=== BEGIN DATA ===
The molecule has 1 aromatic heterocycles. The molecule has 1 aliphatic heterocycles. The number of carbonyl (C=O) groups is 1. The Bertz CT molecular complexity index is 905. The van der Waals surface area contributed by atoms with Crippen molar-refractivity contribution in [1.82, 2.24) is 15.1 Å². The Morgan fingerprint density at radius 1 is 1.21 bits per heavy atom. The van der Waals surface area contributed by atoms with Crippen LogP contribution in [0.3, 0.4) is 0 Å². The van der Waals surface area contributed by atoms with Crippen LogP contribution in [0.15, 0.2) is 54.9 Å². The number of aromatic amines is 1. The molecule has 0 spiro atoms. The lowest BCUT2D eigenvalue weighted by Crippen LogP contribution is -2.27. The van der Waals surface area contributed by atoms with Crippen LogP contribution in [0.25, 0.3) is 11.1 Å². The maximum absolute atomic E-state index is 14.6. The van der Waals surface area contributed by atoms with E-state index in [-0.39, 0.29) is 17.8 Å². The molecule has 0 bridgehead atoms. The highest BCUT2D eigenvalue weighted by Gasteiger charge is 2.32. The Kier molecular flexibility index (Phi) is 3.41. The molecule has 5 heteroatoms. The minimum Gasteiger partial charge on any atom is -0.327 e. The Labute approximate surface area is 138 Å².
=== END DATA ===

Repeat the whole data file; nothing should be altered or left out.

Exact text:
The molecule has 1 aromatic heterocycles. The molecule has 1 aliphatic heterocycles. The number of carbonyl (C=O) groups is 1. The Bertz CT molecular complexity index is 905. The van der Waals surface area contributed by atoms with Crippen molar-refractivity contribution in [1.82, 2.24) is 15.1 Å². The Morgan fingerprint density at radius 1 is 1.21 bits per heavy atom. The van der Waals surface area contributed by atoms with Crippen LogP contribution in [0.3, 0.4) is 0 Å². The van der Waals surface area contributed by atoms with Crippen LogP contribution in [0.15, 0.2) is 54.9 Å². The number of aromatic amines is 1. The molecule has 0 spiro atoms. The lowest BCUT2D eigenvalue weighted by Crippen LogP contribution is -2.27. The van der Waals surface area contributed by atoms with Crippen LogP contribution in [0.25, 0.3) is 11.1 Å². The maximum absolute atomic E-state index is 14.6. The van der Waals surface area contributed by atoms with E-state index in [-0.39, 0.29) is 17.8 Å². The molecule has 0 bridgehead atoms. The highest BCUT2D eigenvalue weighted by Gasteiger charge is 2.32. The Kier molecular flexibility index (Phi) is 3.41. The molecule has 5 heteroatoms. The minimum Gasteiger partial charge on any atom is -0.327 e. The Labute approximate surface area is 138 Å².